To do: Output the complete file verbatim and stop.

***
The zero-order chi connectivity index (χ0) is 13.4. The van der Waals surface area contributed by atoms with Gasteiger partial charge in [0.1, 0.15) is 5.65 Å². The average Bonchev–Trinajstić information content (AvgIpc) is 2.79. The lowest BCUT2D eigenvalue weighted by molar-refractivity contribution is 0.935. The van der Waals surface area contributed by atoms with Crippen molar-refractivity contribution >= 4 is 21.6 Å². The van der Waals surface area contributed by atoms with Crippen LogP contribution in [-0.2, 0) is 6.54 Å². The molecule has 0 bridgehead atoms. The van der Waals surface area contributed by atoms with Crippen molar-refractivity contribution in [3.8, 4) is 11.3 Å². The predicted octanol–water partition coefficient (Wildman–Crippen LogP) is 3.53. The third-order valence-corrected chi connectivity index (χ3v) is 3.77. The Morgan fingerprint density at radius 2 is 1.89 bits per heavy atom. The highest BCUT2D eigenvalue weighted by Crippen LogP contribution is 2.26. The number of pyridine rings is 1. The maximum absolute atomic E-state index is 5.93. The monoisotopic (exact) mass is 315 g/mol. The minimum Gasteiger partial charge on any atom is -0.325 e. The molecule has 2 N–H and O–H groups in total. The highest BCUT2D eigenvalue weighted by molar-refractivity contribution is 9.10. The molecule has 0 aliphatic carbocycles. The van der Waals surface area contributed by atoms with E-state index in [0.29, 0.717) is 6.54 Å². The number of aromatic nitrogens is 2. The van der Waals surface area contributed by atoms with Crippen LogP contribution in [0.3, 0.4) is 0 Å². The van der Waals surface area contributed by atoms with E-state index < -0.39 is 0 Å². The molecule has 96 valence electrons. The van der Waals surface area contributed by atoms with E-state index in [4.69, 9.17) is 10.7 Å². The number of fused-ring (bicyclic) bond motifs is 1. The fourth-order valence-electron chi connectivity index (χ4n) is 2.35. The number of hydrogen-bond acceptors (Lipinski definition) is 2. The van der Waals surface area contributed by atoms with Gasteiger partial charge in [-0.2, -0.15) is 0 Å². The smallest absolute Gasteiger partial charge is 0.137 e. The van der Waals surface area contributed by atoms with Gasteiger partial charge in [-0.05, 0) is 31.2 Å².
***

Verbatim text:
The zero-order chi connectivity index (χ0) is 13.4. The van der Waals surface area contributed by atoms with Gasteiger partial charge in [0.1, 0.15) is 5.65 Å². The average Bonchev–Trinajstić information content (AvgIpc) is 2.79. The lowest BCUT2D eigenvalue weighted by molar-refractivity contribution is 0.935. The van der Waals surface area contributed by atoms with Crippen molar-refractivity contribution >= 4 is 21.6 Å². The van der Waals surface area contributed by atoms with Crippen LogP contribution in [-0.2, 0) is 6.54 Å². The molecule has 0 bridgehead atoms. The van der Waals surface area contributed by atoms with Crippen molar-refractivity contribution in [3.8, 4) is 11.3 Å². The predicted octanol–water partition coefficient (Wildman–Crippen LogP) is 3.53. The third-order valence-corrected chi connectivity index (χ3v) is 3.77. The Morgan fingerprint density at radius 2 is 1.89 bits per heavy atom. The highest BCUT2D eigenvalue weighted by Crippen LogP contribution is 2.26. The number of pyridine rings is 1. The maximum absolute atomic E-state index is 5.93. The monoisotopic (exact) mass is 315 g/mol. The minimum Gasteiger partial charge on any atom is -0.325 e. The molecule has 2 N–H and O–H groups in total. The highest BCUT2D eigenvalue weighted by molar-refractivity contribution is 9.10. The molecule has 0 aliphatic carbocycles. The van der Waals surface area contributed by atoms with E-state index in [0.29, 0.717) is 6.54 Å². The number of aromatic nitrogens is 2. The van der Waals surface area contributed by atoms with Crippen LogP contribution in [0.3, 0.4) is 0 Å². The van der Waals surface area contributed by atoms with E-state index < -0.39 is 0 Å². The molecule has 96 valence electrons. The van der Waals surface area contributed by atoms with E-state index in [4.69, 9.17) is 10.7 Å². The number of fused-ring (bicyclic) bond motifs is 1. The fourth-order valence-electron chi connectivity index (χ4n) is 2.35. The number of hydrogen-bond acceptors (Lipinski definition) is 2. The van der Waals surface area contributed by atoms with Gasteiger partial charge in [-0.2, -0.15) is 0 Å². The smallest absolute Gasteiger partial charge is 0.137 e. The van der Waals surface area contributed by atoms with Gasteiger partial charge in [-0.05, 0) is 31.2 Å².